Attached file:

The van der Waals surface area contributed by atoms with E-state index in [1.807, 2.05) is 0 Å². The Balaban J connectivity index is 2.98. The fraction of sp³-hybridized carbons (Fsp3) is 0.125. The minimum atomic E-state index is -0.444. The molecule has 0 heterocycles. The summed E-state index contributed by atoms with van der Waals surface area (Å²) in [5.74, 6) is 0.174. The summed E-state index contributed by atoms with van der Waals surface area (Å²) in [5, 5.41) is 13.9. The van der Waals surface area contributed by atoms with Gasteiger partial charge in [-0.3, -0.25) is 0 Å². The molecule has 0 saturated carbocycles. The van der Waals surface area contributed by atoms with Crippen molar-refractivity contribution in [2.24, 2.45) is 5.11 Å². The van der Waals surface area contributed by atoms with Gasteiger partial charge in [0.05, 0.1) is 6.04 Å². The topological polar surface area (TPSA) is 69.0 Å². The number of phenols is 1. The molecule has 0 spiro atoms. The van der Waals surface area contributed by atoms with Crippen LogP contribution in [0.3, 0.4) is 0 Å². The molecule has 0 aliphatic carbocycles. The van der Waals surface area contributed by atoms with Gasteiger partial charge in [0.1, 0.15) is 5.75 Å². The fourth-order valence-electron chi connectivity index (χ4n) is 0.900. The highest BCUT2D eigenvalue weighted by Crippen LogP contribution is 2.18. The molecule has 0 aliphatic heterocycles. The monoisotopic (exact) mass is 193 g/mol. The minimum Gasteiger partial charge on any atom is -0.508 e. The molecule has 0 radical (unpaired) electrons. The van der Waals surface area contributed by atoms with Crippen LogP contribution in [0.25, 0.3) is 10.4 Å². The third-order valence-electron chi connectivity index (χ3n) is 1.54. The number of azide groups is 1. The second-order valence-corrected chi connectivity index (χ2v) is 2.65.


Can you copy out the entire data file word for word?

The van der Waals surface area contributed by atoms with E-state index in [1.807, 2.05) is 0 Å². The Balaban J connectivity index is 2.98. The fraction of sp³-hybridized carbons (Fsp3) is 0.125. The minimum atomic E-state index is -0.444. The molecule has 0 heterocycles. The summed E-state index contributed by atoms with van der Waals surface area (Å²) in [5.74, 6) is 0.174. The summed E-state index contributed by atoms with van der Waals surface area (Å²) in [5, 5.41) is 13.9. The van der Waals surface area contributed by atoms with Gasteiger partial charge in [-0.3, -0.25) is 0 Å². The molecule has 0 saturated carbocycles. The van der Waals surface area contributed by atoms with Crippen molar-refractivity contribution in [2.24, 2.45) is 5.11 Å². The van der Waals surface area contributed by atoms with Gasteiger partial charge in [0.05, 0.1) is 6.04 Å². The topological polar surface area (TPSA) is 69.0 Å². The number of phenols is 1. The molecule has 0 spiro atoms. The van der Waals surface area contributed by atoms with Crippen LogP contribution in [0.3, 0.4) is 0 Å². The molecule has 0 aliphatic carbocycles. The van der Waals surface area contributed by atoms with Gasteiger partial charge in [0.1, 0.15) is 5.75 Å². The fourth-order valence-electron chi connectivity index (χ4n) is 0.900. The highest BCUT2D eigenvalue weighted by Crippen LogP contribution is 2.18. The molecule has 0 aliphatic heterocycles. The monoisotopic (exact) mass is 193 g/mol. The minimum Gasteiger partial charge on any atom is -0.508 e. The molecule has 0 radical (unpaired) electrons. The van der Waals surface area contributed by atoms with Crippen LogP contribution in [0.25, 0.3) is 10.4 Å². The third-order valence-electron chi connectivity index (χ3n) is 1.54. The number of azide groups is 1. The second-order valence-corrected chi connectivity index (χ2v) is 2.65.